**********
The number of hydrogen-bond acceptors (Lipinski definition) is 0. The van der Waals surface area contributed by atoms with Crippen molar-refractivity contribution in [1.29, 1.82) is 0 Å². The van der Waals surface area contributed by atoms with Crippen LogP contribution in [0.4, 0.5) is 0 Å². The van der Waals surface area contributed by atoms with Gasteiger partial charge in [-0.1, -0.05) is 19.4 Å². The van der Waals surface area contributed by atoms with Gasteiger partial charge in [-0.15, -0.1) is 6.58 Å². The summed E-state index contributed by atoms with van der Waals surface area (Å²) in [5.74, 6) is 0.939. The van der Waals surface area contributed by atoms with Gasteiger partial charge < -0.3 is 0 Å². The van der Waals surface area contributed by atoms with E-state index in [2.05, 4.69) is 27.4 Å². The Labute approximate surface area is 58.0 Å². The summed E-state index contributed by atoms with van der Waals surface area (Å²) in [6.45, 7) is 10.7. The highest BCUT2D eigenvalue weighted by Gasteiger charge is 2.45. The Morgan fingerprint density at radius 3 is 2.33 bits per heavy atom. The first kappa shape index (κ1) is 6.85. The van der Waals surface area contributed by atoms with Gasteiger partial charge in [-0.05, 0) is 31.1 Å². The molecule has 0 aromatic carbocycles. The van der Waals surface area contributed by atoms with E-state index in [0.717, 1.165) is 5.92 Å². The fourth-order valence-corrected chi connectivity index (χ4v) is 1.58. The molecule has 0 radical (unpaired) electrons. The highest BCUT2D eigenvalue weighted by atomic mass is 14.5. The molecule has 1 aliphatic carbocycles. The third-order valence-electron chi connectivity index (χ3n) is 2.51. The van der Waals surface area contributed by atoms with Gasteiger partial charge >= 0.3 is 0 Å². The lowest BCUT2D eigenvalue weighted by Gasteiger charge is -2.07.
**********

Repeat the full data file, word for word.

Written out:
The number of hydrogen-bond acceptors (Lipinski definition) is 0. The van der Waals surface area contributed by atoms with Crippen molar-refractivity contribution in [1.29, 1.82) is 0 Å². The van der Waals surface area contributed by atoms with Crippen LogP contribution in [0.4, 0.5) is 0 Å². The van der Waals surface area contributed by atoms with Gasteiger partial charge in [-0.1, -0.05) is 19.4 Å². The van der Waals surface area contributed by atoms with Gasteiger partial charge in [-0.15, -0.1) is 6.58 Å². The summed E-state index contributed by atoms with van der Waals surface area (Å²) in [5.74, 6) is 0.939. The van der Waals surface area contributed by atoms with Gasteiger partial charge < -0.3 is 0 Å². The van der Waals surface area contributed by atoms with E-state index in [2.05, 4.69) is 27.4 Å². The Labute approximate surface area is 58.0 Å². The summed E-state index contributed by atoms with van der Waals surface area (Å²) in [6.45, 7) is 10.7. The highest BCUT2D eigenvalue weighted by Gasteiger charge is 2.45. The Morgan fingerprint density at radius 3 is 2.33 bits per heavy atom. The first kappa shape index (κ1) is 6.85. The van der Waals surface area contributed by atoms with Gasteiger partial charge in [-0.05, 0) is 31.1 Å². The molecule has 0 aromatic carbocycles. The van der Waals surface area contributed by atoms with E-state index in [0.717, 1.165) is 5.92 Å². The fourth-order valence-corrected chi connectivity index (χ4v) is 1.58. The molecule has 0 radical (unpaired) electrons. The highest BCUT2D eigenvalue weighted by atomic mass is 14.5. The molecule has 1 aliphatic carbocycles. The third-order valence-electron chi connectivity index (χ3n) is 2.51. The van der Waals surface area contributed by atoms with Gasteiger partial charge >= 0.3 is 0 Å². The lowest BCUT2D eigenvalue weighted by Gasteiger charge is -2.07.